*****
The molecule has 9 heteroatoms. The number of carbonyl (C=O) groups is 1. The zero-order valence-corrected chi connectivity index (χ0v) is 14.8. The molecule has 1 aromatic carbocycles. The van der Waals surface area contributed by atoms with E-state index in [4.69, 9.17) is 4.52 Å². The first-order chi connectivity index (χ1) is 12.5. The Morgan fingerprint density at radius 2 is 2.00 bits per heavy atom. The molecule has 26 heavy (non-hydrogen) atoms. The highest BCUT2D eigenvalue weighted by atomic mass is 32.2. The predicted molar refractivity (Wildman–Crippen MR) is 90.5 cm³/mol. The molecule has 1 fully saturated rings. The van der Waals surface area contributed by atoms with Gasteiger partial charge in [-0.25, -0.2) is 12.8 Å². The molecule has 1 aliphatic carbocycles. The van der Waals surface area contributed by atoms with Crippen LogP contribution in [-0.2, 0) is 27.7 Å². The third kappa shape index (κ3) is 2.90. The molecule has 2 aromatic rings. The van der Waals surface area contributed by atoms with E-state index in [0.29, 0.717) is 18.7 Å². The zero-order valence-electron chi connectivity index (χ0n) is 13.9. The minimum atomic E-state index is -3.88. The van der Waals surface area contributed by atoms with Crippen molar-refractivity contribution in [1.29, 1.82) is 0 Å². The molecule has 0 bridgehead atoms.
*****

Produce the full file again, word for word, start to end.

The molecule has 9 heteroatoms. The number of carbonyl (C=O) groups is 1. The zero-order valence-corrected chi connectivity index (χ0v) is 14.8. The molecule has 1 aromatic carbocycles. The van der Waals surface area contributed by atoms with E-state index in [4.69, 9.17) is 4.52 Å². The first-order chi connectivity index (χ1) is 12.5. The Morgan fingerprint density at radius 2 is 2.00 bits per heavy atom. The molecule has 26 heavy (non-hydrogen) atoms. The highest BCUT2D eigenvalue weighted by atomic mass is 32.2. The predicted molar refractivity (Wildman–Crippen MR) is 90.5 cm³/mol. The molecule has 1 fully saturated rings. The van der Waals surface area contributed by atoms with Gasteiger partial charge in [-0.25, -0.2) is 12.8 Å². The molecule has 1 aliphatic carbocycles. The van der Waals surface area contributed by atoms with Crippen LogP contribution in [-0.2, 0) is 27.7 Å². The third kappa shape index (κ3) is 2.90. The molecule has 2 aromatic rings. The van der Waals surface area contributed by atoms with E-state index in [0.29, 0.717) is 18.7 Å². The zero-order valence-electron chi connectivity index (χ0n) is 13.9. The minimum atomic E-state index is -3.88. The van der Waals surface area contributed by atoms with Crippen molar-refractivity contribution in [1.29, 1.82) is 0 Å². The molecule has 0 bridgehead atoms.